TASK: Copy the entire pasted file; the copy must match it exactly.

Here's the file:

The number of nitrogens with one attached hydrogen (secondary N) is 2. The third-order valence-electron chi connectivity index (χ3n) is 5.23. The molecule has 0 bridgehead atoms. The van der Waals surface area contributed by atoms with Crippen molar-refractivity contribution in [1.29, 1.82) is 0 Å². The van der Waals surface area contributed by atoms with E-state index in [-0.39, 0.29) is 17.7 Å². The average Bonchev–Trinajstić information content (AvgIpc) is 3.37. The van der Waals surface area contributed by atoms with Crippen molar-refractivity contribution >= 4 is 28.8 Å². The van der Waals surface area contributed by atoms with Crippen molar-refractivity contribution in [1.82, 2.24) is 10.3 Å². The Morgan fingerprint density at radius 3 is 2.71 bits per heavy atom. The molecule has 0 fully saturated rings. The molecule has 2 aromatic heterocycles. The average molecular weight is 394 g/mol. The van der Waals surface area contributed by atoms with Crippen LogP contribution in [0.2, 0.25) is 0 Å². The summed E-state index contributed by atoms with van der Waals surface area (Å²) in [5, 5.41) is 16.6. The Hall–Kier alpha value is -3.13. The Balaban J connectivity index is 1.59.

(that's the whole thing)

The number of nitrogens with one attached hydrogen (secondary N) is 2. The third-order valence-electron chi connectivity index (χ3n) is 5.23. The molecule has 0 bridgehead atoms. The van der Waals surface area contributed by atoms with Crippen molar-refractivity contribution in [1.29, 1.82) is 0 Å². The van der Waals surface area contributed by atoms with E-state index in [-0.39, 0.29) is 17.7 Å². The average Bonchev–Trinajstić information content (AvgIpc) is 3.37. The van der Waals surface area contributed by atoms with Crippen molar-refractivity contribution >= 4 is 28.8 Å². The van der Waals surface area contributed by atoms with Crippen molar-refractivity contribution in [1.82, 2.24) is 10.3 Å². The Morgan fingerprint density at radius 3 is 2.71 bits per heavy atom. The molecule has 0 fully saturated rings. The molecule has 2 aromatic heterocycles. The average molecular weight is 394 g/mol. The van der Waals surface area contributed by atoms with Crippen LogP contribution in [0.2, 0.25) is 0 Å². The summed E-state index contributed by atoms with van der Waals surface area (Å²) in [5, 5.41) is 16.6. The Hall–Kier alpha value is -3.13. The Balaban J connectivity index is 1.59.